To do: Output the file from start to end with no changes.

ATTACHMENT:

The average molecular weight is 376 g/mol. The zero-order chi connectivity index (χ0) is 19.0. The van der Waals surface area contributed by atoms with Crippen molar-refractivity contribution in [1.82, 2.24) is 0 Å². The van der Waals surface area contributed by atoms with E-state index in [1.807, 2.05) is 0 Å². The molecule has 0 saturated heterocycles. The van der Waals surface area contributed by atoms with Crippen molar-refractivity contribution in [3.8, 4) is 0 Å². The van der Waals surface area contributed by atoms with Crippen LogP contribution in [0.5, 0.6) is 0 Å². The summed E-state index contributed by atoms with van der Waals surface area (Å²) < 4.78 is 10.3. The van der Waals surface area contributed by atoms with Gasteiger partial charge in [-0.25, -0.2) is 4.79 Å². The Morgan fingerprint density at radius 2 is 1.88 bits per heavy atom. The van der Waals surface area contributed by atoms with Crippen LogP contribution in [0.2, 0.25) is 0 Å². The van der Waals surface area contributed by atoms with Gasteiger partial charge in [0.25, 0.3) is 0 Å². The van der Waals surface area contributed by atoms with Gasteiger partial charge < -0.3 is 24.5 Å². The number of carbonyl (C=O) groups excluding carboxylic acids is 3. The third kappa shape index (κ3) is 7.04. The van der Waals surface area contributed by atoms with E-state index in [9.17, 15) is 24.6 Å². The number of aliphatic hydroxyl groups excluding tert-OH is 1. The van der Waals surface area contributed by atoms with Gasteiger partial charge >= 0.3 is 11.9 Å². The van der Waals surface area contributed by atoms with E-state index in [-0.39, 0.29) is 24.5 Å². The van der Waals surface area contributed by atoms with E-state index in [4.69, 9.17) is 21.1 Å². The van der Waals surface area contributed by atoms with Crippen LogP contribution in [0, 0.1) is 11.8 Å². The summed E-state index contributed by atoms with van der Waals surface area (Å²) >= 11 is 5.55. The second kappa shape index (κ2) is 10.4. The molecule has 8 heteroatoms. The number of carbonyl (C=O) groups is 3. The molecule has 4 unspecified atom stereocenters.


The average molecular weight is 376 g/mol. The zero-order chi connectivity index (χ0) is 19.0. The van der Waals surface area contributed by atoms with Crippen molar-refractivity contribution in [1.82, 2.24) is 0 Å². The van der Waals surface area contributed by atoms with E-state index in [1.807, 2.05) is 0 Å². The molecule has 0 saturated heterocycles. The van der Waals surface area contributed by atoms with Crippen molar-refractivity contribution in [3.8, 4) is 0 Å². The van der Waals surface area contributed by atoms with Crippen LogP contribution in [0.5, 0.6) is 0 Å². The summed E-state index contributed by atoms with van der Waals surface area (Å²) < 4.78 is 10.3. The van der Waals surface area contributed by atoms with Gasteiger partial charge in [-0.25, -0.2) is 4.79 Å². The Morgan fingerprint density at radius 2 is 1.88 bits per heavy atom. The van der Waals surface area contributed by atoms with Crippen LogP contribution in [0.2, 0.25) is 0 Å². The van der Waals surface area contributed by atoms with Gasteiger partial charge in [0.25, 0.3) is 0 Å². The van der Waals surface area contributed by atoms with Gasteiger partial charge < -0.3 is 24.5 Å². The number of carbonyl (C=O) groups excluding carboxylic acids is 3. The third kappa shape index (κ3) is 7.04. The van der Waals surface area contributed by atoms with E-state index in [9.17, 15) is 24.6 Å². The number of aliphatic hydroxyl groups excluding tert-OH is 1. The van der Waals surface area contributed by atoms with Gasteiger partial charge >= 0.3 is 11.9 Å². The van der Waals surface area contributed by atoms with E-state index in [-0.39, 0.29) is 24.5 Å². The van der Waals surface area contributed by atoms with E-state index in [4.69, 9.17) is 21.1 Å². The van der Waals surface area contributed by atoms with Crippen LogP contribution in [0, 0.1) is 11.8 Å². The summed E-state index contributed by atoms with van der Waals surface area (Å²) >= 11 is 5.55. The second kappa shape index (κ2) is 10.4. The molecule has 8 heteroatoms. The number of carbonyl (C=O) groups is 3. The molecule has 4 unspecified atom stereocenters.